Posts tagged "Caetano"

Commonwealth v. Caetano (Lawyers Weekly No. 10-033-15)

NOTICE:  All slip opinions and orders are subject to formal revision and are superseded by the advance sheets and bound volumes of the Official Reports.  If you find a typographical error or other formal error, please notify the Reporter of Decisions, Supreme Judicial Court, John Adams Courthouse, 1 Pemberton Square, Suite 2500, Boston, MA, 02108-1750; (617) 557-1030; SJCReporter@sjc.state.ma.us   SJC-11718   COMMONWEALTH  vs.  JAIME CAETANO.       Middlesex.     December 2, 2014. – March 2, 2015.   Present:  Gants, C.J., Spina, Cordy, Botsford, Duffly, Lenk, & Hines, JJ.     Firearms.  Constitutional Law, Right to bear arms.  Self-Defense.  Practice, Criminal, Indictment placed on file.       Complaint received and sworn to in the Framingham Division of the District Court Department on September 30, 2011.   A motion to dismiss was heard by Robert V. Greco, J.; the case was heard by Martine G. Carroll, J., and a motion for sentencing was considered by her.   The Supreme Judicial Court granted an application for direct appellate review.     Benjamin H. Keehn, Committee for Public Counsel Services, for the defendant. Michael A. Kaneb, Assistant District Attorney, for the Commonwealth. Keith G. Langer, for Commonwealth Second Amendment, amicus curiae, submitted a brief. Eugene Volokh, of California, Michael E. Rosman & Michelle A. Scott, of the District of Columbia, & Lisa J. Steele, for Arming Women Against Rape & Endangerment, amicus curiae, submitted a brief.     SPINA, J.  The defendant, Jaime Caetano, asks us to interpret the holdings of the United States Supreme Court in McDonald v. Chicago, 561 U.S. 742, 791 (2010), and District of Columbia v. Heller, 554 U.S. 570, 635 (2008), to afford her a right under the Second Amendment to the United States Constitution to possess a stun gun in public for the purpose of self-defense.  The defendant was arrested for possession of a stun gun in a supermarket parking lot, claiming it was necessary to protect herself against an abusive former boy friend.  She now challenges the constitutionality of G. L. c. 140, § 131J, which bans entirely the possession of an electrical weapon with some exceptions not applicable here.  We hold that a stun gun is not the type of weapon that is eligible for Second Amendment protection, see Heller, supra at 622, and we affirm the defendant’s conviction.[1] 1.  Background.  At approximately 3 P.M. on September 29, 2011, Ashlandpolice officers responded to a call about a possible shoplifting at a supermarket.  The manager of the supermarket had detained someone in the store, and he informed police that the defendant and a man with whom she left the store also may have been involved.  The manager pointed to a man standing next to a motor […]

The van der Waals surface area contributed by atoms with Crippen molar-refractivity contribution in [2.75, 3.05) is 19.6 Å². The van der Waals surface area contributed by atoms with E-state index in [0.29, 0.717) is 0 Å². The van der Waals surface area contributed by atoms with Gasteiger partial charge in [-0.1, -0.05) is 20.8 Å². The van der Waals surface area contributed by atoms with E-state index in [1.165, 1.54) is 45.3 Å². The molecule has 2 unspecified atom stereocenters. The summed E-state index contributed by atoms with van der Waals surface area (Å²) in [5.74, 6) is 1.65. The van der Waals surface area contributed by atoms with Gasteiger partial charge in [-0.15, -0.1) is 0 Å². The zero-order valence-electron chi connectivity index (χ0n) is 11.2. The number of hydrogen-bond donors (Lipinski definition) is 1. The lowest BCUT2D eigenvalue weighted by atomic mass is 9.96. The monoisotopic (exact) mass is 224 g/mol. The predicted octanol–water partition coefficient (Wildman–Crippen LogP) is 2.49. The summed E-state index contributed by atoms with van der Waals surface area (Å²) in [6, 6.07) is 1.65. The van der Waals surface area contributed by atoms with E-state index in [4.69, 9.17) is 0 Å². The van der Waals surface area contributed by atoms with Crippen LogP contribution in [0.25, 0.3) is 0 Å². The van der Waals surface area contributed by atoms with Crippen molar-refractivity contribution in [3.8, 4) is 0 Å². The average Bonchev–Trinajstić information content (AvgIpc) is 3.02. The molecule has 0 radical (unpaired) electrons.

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Posted by Massachusetts Legal Resources - March 2, 2015 at 9:01 pm

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